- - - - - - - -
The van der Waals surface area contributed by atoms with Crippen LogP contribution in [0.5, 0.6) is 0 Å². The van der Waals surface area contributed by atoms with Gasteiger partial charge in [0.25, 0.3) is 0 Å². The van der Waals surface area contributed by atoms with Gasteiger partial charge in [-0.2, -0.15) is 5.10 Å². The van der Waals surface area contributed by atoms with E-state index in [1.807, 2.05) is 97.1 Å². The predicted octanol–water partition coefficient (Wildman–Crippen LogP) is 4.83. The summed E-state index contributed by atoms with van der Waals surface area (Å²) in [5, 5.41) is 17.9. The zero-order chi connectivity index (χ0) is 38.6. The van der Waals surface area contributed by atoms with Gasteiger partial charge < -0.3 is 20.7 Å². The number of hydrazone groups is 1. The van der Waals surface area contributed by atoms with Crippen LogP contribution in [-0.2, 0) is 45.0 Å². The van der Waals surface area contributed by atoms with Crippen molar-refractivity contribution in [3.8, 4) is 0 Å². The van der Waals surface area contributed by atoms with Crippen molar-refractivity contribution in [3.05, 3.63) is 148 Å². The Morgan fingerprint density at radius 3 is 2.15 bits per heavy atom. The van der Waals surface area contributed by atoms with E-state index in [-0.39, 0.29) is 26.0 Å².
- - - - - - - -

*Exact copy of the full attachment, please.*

The van der Waals surface area contributed by atoms with Crippen LogP contribution in [0.5, 0.6) is 0 Å². The van der Waals surface area contributed by atoms with Gasteiger partial charge in [0.25, 0.3) is 0 Å². The van der Waals surface area contributed by atoms with Gasteiger partial charge in [-0.2, -0.15) is 5.10 Å². The van der Waals surface area contributed by atoms with E-state index in [1.807, 2.05) is 97.1 Å². The predicted octanol–water partition coefficient (Wildman–Crippen LogP) is 4.83. The summed E-state index contributed by atoms with van der Waals surface area (Å²) in [5, 5.41) is 17.9. The zero-order chi connectivity index (χ0) is 38.6. The van der Waals surface area contributed by atoms with Gasteiger partial charge < -0.3 is 20.7 Å². The number of hydrazone groups is 1. The van der Waals surface area contributed by atoms with Crippen LogP contribution in [-0.2, 0) is 45.0 Å². The van der Waals surface area contributed by atoms with Crippen molar-refractivity contribution in [3.8, 4) is 0 Å². The van der Waals surface area contributed by atoms with Crippen molar-refractivity contribution in [3.05, 3.63) is 148 Å². The Morgan fingerprint density at radius 3 is 2.15 bits per heavy atom. The van der Waals surface area contributed by atoms with E-state index in [-0.39, 0.29) is 26.0 Å².